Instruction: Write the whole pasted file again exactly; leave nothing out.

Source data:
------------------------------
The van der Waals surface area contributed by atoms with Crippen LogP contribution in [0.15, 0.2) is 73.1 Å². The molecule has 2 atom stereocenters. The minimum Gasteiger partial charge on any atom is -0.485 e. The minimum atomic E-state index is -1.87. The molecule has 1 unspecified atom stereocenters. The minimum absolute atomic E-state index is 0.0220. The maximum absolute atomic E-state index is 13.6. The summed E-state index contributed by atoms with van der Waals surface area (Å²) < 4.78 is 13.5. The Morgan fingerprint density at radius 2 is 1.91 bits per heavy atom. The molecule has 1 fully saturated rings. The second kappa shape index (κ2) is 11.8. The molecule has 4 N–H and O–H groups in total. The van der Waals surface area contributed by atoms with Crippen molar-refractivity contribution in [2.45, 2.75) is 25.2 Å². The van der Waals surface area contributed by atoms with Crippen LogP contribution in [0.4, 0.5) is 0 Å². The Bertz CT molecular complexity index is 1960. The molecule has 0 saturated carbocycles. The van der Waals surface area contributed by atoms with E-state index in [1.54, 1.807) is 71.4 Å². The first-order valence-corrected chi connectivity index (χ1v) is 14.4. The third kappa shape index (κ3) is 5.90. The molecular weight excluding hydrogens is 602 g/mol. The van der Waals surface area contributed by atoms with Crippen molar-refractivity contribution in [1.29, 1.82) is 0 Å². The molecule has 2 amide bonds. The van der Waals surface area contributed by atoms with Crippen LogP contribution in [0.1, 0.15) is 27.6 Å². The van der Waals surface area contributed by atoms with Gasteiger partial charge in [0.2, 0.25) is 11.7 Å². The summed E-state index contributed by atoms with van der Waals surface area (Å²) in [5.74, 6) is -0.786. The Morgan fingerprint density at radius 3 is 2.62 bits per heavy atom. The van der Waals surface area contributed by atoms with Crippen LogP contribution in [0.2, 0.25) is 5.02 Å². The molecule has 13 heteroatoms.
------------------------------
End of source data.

The van der Waals surface area contributed by atoms with Crippen LogP contribution in [0.15, 0.2) is 73.1 Å². The molecule has 2 atom stereocenters. The minimum Gasteiger partial charge on any atom is -0.485 e. The minimum atomic E-state index is -1.87. The molecule has 1 unspecified atom stereocenters. The minimum absolute atomic E-state index is 0.0220. The maximum absolute atomic E-state index is 13.6. The summed E-state index contributed by atoms with van der Waals surface area (Å²) < 4.78 is 13.5. The Morgan fingerprint density at radius 2 is 1.91 bits per heavy atom. The molecule has 1 fully saturated rings. The second kappa shape index (κ2) is 11.8. The molecule has 4 N–H and O–H groups in total. The van der Waals surface area contributed by atoms with Crippen molar-refractivity contribution in [2.45, 2.75) is 25.2 Å². The van der Waals surface area contributed by atoms with Crippen LogP contribution in [0.4, 0.5) is 0 Å². The Bertz CT molecular complexity index is 1960. The molecule has 0 saturated carbocycles. The van der Waals surface area contributed by atoms with E-state index in [1.54, 1.807) is 71.4 Å². The first-order valence-corrected chi connectivity index (χ1v) is 14.4. The third kappa shape index (κ3) is 5.90. The molecular weight excluding hydrogens is 602 g/mol. The van der Waals surface area contributed by atoms with Crippen molar-refractivity contribution in [1.29, 1.82) is 0 Å². The molecule has 2 amide bonds. The van der Waals surface area contributed by atoms with Crippen LogP contribution in [0.1, 0.15) is 27.6 Å². The van der Waals surface area contributed by atoms with Gasteiger partial charge in [0.2, 0.25) is 11.7 Å². The summed E-state index contributed by atoms with van der Waals surface area (Å²) in [5.74, 6) is -0.786. The Morgan fingerprint density at radius 3 is 2.62 bits per heavy atom. The van der Waals surface area contributed by atoms with Crippen LogP contribution in [0.2, 0.25) is 5.02 Å². The molecule has 13 heteroatoms.